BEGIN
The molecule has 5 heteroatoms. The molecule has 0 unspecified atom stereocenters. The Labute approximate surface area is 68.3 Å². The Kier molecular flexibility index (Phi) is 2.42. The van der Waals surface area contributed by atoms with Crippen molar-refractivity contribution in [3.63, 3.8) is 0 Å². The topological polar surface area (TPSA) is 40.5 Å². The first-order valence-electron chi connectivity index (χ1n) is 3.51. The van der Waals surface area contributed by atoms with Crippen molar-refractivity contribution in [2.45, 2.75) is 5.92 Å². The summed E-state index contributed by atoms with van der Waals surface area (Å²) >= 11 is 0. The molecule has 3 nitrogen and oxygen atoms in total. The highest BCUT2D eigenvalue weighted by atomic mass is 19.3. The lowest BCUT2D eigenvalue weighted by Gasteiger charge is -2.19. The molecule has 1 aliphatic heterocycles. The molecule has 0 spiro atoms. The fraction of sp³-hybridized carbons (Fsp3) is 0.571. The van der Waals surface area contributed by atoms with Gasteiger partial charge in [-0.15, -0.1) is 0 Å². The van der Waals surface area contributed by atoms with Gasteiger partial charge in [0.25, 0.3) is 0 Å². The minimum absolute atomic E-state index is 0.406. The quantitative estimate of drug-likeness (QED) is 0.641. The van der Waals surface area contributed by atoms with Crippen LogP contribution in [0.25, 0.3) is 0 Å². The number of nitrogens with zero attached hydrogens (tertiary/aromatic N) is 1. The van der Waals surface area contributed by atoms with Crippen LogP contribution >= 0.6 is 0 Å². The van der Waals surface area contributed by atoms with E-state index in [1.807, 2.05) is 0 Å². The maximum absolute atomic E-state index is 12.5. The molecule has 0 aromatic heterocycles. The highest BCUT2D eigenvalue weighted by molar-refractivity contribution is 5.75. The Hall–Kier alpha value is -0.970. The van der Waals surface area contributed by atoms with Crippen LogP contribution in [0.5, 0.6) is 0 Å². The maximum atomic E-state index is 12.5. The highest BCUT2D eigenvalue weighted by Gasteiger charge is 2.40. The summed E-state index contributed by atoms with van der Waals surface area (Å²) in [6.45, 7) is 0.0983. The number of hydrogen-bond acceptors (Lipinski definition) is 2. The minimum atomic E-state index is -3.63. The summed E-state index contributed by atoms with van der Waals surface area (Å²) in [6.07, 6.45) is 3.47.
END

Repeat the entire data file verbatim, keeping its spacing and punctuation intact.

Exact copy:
The molecule has 5 heteroatoms. The molecule has 0 unspecified atom stereocenters. The Labute approximate surface area is 68.3 Å². The Kier molecular flexibility index (Phi) is 2.42. The van der Waals surface area contributed by atoms with Crippen molar-refractivity contribution in [3.63, 3.8) is 0 Å². The topological polar surface area (TPSA) is 40.5 Å². The first-order valence-electron chi connectivity index (χ1n) is 3.51. The van der Waals surface area contributed by atoms with Crippen molar-refractivity contribution in [2.45, 2.75) is 5.92 Å². The summed E-state index contributed by atoms with van der Waals surface area (Å²) >= 11 is 0. The molecule has 3 nitrogen and oxygen atoms in total. The highest BCUT2D eigenvalue weighted by atomic mass is 19.3. The lowest BCUT2D eigenvalue weighted by Gasteiger charge is -2.19. The molecule has 1 aliphatic heterocycles. The molecule has 0 spiro atoms. The fraction of sp³-hybridized carbons (Fsp3) is 0.571. The van der Waals surface area contributed by atoms with Gasteiger partial charge in [-0.15, -0.1) is 0 Å². The van der Waals surface area contributed by atoms with Gasteiger partial charge in [0.25, 0.3) is 0 Å². The minimum absolute atomic E-state index is 0.406. The quantitative estimate of drug-likeness (QED) is 0.641. The van der Waals surface area contributed by atoms with Crippen LogP contribution in [0.25, 0.3) is 0 Å². The number of nitrogens with zero attached hydrogens (tertiary/aromatic N) is 1. The van der Waals surface area contributed by atoms with Crippen LogP contribution >= 0.6 is 0 Å². The van der Waals surface area contributed by atoms with E-state index in [1.807, 2.05) is 0 Å². The maximum absolute atomic E-state index is 12.5. The molecule has 0 aromatic heterocycles. The highest BCUT2D eigenvalue weighted by molar-refractivity contribution is 5.75. The Hall–Kier alpha value is -0.970. The van der Waals surface area contributed by atoms with Crippen LogP contribution in [0.5, 0.6) is 0 Å². The maximum atomic E-state index is 12.5. The highest BCUT2D eigenvalue weighted by Gasteiger charge is 2.40. The summed E-state index contributed by atoms with van der Waals surface area (Å²) in [6.45, 7) is 0.0983. The number of hydrogen-bond acceptors (Lipinski definition) is 2. The minimum atomic E-state index is -3.63. The summed E-state index contributed by atoms with van der Waals surface area (Å²) in [6.07, 6.45) is 3.47.